I have found that experience has made the greatest difference. I have ridden my wheelchairs a lot and the experience I have gained doing that allows me to relatively comfortably handle situations that I would have found impossible in the first month of driving.
Please make sure you are lined up with the ramp going up and down. DH recently got a head array for the chair he's had for over 2 years. It is different than driving with a joystick and has a learning curve. We had a 30" wide x 36" long ramp with 2" lips on either side in our house because of a step-down from the kitchen to the family room. He almost went over the side of the ramp a few times - tilted up over the lip - and it's really scary. I replaced it with a 36" x 36" ramp so he would have more clearance on either side. I'm still reminding him to check his alignment with the ramp as he's come a little too close with that one too.
We also have a bit of a transition from the driveway into our garage where the ramp from outside to inside is located. I purchased a small (1.5" rise) rubber threshold ramp so that there is not a huge bump when he comes in. It has helped tremendously.
The garage ramp is slightly steeper than ADA specs, but he has no problem getting up it. He does raise his feet slightly.
Overall, he's a pretty good driver, but anyone in a PWC will probably tell you, wall and doorway dings are just part of the game.
In essence, what Karen said is correct. When you let go of the joystick, the brakes are applied.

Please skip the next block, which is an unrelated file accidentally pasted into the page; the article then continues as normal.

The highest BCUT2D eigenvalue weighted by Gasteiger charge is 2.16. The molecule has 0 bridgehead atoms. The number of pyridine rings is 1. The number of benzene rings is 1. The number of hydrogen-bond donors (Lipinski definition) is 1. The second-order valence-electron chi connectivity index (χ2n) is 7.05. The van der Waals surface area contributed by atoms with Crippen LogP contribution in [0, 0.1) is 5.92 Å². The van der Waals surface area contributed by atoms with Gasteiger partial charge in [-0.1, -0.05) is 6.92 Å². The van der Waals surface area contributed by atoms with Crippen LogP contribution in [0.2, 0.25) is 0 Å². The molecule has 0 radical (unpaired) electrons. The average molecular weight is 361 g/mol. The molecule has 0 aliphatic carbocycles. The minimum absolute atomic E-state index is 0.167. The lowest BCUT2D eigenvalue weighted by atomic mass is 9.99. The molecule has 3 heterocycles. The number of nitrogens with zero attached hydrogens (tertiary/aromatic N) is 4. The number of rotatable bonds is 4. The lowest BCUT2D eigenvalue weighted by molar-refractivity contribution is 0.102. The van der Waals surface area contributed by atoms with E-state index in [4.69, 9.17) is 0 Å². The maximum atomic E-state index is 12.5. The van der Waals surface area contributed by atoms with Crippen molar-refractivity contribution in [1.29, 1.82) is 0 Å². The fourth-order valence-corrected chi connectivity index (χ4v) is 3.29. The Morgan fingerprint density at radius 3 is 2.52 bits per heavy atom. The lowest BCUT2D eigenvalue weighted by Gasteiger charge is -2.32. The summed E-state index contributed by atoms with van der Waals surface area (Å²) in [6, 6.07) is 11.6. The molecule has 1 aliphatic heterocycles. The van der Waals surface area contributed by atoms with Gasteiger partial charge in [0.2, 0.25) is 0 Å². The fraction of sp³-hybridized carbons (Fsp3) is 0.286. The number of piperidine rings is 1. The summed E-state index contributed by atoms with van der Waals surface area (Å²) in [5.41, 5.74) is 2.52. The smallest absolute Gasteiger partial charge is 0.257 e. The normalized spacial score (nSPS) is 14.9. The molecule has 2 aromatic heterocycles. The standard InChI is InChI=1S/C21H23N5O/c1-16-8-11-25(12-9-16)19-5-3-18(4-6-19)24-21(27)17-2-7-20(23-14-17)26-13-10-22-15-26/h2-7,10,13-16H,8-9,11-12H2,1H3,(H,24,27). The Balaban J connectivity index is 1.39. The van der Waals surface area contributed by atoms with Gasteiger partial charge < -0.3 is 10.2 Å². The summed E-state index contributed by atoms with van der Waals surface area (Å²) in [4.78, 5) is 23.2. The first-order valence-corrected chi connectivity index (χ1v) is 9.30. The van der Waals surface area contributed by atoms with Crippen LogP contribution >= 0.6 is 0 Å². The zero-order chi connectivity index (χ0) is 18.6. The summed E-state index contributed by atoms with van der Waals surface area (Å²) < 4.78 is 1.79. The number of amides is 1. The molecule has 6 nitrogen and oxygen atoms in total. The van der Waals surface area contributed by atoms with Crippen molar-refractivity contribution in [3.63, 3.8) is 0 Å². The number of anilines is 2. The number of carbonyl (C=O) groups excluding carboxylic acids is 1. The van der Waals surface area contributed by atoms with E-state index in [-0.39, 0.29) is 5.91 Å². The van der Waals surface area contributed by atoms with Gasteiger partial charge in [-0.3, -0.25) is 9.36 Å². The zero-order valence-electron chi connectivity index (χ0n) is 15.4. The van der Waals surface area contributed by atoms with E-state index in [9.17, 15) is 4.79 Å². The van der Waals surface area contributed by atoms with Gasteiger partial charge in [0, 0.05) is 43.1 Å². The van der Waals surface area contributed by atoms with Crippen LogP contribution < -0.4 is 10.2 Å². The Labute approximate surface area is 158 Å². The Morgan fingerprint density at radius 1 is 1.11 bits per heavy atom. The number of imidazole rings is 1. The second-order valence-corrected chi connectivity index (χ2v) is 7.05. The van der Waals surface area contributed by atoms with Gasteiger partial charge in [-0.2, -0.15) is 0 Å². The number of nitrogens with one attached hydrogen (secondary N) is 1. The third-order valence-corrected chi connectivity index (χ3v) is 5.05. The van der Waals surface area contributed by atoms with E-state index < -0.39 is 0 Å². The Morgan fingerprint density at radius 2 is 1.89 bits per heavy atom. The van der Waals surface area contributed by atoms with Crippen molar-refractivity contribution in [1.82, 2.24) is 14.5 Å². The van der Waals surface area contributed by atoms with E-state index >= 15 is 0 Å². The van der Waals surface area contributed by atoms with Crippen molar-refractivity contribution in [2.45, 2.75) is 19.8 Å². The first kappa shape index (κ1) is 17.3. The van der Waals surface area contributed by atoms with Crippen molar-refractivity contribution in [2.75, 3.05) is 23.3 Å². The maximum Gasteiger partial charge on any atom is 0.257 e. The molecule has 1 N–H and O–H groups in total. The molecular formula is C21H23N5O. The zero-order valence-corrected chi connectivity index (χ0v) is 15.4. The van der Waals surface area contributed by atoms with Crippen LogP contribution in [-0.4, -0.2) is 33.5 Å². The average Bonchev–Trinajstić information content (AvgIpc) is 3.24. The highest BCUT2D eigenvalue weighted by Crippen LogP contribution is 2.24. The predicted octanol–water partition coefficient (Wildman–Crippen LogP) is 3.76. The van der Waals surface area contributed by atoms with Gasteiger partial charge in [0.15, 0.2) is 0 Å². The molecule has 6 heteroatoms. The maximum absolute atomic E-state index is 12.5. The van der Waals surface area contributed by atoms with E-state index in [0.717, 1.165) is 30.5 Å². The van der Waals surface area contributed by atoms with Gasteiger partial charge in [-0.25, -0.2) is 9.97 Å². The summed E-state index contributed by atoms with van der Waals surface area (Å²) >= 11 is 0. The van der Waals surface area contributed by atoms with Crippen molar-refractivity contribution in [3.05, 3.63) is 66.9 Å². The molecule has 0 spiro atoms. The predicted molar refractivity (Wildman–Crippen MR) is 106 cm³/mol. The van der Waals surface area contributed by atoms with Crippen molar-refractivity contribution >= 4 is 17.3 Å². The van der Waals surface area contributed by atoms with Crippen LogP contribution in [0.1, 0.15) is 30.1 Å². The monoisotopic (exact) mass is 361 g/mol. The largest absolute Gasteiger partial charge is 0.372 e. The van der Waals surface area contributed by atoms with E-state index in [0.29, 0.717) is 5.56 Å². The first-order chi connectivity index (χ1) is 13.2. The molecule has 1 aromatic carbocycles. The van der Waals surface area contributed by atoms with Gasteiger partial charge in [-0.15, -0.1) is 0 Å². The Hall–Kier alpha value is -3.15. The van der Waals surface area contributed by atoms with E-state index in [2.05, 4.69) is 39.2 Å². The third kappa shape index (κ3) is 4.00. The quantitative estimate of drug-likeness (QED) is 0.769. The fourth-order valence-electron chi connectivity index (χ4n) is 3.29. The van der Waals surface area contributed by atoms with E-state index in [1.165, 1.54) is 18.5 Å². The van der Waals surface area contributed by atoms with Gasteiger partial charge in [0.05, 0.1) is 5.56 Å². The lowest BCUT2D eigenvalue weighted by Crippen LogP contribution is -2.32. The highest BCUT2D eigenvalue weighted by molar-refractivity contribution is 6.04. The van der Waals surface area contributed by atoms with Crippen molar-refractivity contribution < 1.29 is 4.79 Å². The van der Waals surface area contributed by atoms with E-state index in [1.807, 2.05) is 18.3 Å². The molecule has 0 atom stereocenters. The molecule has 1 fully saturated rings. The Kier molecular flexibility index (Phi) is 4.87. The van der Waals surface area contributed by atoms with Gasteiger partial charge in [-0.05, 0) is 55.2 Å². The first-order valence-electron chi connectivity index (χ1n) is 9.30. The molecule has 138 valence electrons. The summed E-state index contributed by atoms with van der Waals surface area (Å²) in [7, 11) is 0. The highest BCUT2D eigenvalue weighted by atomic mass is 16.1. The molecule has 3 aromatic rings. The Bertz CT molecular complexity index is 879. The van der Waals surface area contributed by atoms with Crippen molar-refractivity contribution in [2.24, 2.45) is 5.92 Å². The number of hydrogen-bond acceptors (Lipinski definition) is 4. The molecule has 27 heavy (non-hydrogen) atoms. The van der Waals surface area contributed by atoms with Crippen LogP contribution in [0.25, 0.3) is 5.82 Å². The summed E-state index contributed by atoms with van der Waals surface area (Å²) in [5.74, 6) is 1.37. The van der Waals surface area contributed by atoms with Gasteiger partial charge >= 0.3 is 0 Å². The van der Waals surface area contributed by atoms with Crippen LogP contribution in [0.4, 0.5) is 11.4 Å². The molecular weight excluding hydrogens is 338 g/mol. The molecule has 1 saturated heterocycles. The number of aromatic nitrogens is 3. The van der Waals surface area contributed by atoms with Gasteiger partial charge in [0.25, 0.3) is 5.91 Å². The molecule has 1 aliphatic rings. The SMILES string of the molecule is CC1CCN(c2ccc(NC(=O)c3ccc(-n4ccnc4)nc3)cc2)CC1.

Here is a more detailed answer.
Almost all wheelchairs are configured so that the brakes are applied when there is no power going to the motors. Whether that is because the wheelchair is powered down or because the joystick is centered does not matter.
The brakes have a disk that is spring loaded to press against a corresponding disk on the motor. In the normal state, that spring is strong enough to apply the force to the disk to keep the motor from turning.
When power is applied to the motors, power is simultaneously applied to the brakes.
Each brake has an electromagnet that becomes magnetized when power is applied. This magnet is strong enough to attract the ferrous disk (essentially, the brake pad) away from the motor, allowing the motor to turn.
When you are slowing down, the brakes are not being applied. Rather, the power being sent to the motors is reduced. In fact, when slowing down, the motors are actually acting like generators. This is a concept call regenerative braking, which can put some power back into the batteries.
None of my wheelchairs actually appears to charge the batteries this way. I think the dissipated energy just becomes heat.
That is probably more than anyone wants or needs to know, but I find it fascinating.
For those P/CALS who are driving with a joystick, just a mention that there are many types of joystick handles out there -- tall, short, thin, fat, flexible, stiff, smooth, ridged, with different textures. They pop on and off for replacement and can be affixed more permanently with hair spray.
If you are not comfortable and secure with the one you have, scout around for one that works for you. You might even want a different one as the seasons change. I have seen big differences in driving just by changing the handle.